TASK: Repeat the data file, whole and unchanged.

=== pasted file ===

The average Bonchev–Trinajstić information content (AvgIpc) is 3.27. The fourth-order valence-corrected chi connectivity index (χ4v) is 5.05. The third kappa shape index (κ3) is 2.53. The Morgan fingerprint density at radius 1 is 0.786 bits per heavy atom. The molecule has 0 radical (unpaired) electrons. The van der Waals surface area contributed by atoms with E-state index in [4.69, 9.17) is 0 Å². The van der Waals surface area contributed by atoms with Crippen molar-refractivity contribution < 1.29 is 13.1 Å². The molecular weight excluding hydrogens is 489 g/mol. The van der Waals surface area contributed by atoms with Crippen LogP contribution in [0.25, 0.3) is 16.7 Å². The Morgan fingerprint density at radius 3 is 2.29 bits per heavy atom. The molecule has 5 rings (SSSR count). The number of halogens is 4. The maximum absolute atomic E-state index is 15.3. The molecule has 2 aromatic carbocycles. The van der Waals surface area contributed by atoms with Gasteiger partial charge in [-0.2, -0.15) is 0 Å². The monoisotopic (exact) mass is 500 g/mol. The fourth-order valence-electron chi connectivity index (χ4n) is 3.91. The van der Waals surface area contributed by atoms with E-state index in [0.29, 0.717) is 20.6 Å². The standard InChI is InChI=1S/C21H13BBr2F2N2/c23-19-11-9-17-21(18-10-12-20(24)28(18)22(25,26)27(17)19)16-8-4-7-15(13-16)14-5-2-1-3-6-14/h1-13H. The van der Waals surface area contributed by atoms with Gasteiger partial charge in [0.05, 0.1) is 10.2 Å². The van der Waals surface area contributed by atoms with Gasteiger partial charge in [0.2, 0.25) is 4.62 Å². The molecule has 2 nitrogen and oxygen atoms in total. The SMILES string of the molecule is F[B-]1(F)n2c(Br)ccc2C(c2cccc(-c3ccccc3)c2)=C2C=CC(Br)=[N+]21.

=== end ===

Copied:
The average Bonchev–Trinajstić information content (AvgIpc) is 3.27. The fourth-order valence-corrected chi connectivity index (χ4v) is 5.05. The third kappa shape index (κ3) is 2.53. The Morgan fingerprint density at radius 1 is 0.786 bits per heavy atom. The molecule has 0 radical (unpaired) electrons. The van der Waals surface area contributed by atoms with E-state index in [4.69, 9.17) is 0 Å². The van der Waals surface area contributed by atoms with Crippen molar-refractivity contribution < 1.29 is 13.1 Å². The molecular weight excluding hydrogens is 489 g/mol. The van der Waals surface area contributed by atoms with Crippen LogP contribution in [0.25, 0.3) is 16.7 Å². The Morgan fingerprint density at radius 3 is 2.29 bits per heavy atom. The molecule has 5 rings (SSSR count). The number of halogens is 4. The maximum absolute atomic E-state index is 15.3. The molecule has 2 aromatic carbocycles. The van der Waals surface area contributed by atoms with Gasteiger partial charge in [-0.2, -0.15) is 0 Å². The monoisotopic (exact) mass is 500 g/mol. The fourth-order valence-electron chi connectivity index (χ4n) is 3.91. The van der Waals surface area contributed by atoms with E-state index in [0.29, 0.717) is 20.6 Å². The standard InChI is InChI=1S/C21H13BBr2F2N2/c23-19-11-9-17-21(18-10-12-20(24)28(18)22(25,26)27(17)19)16-8-4-7-15(13-16)14-5-2-1-3-6-14/h1-13H. The van der Waals surface area contributed by atoms with Gasteiger partial charge in [0.05, 0.1) is 10.2 Å². The van der Waals surface area contributed by atoms with Gasteiger partial charge in [0.2, 0.25) is 4.62 Å². The molecule has 2 nitrogen and oxygen atoms in total. The SMILES string of the molecule is F[B-]1(F)n2c(Br)ccc2C(c2cccc(-c3ccccc3)c2)=C2C=CC(Br)=[N+]21.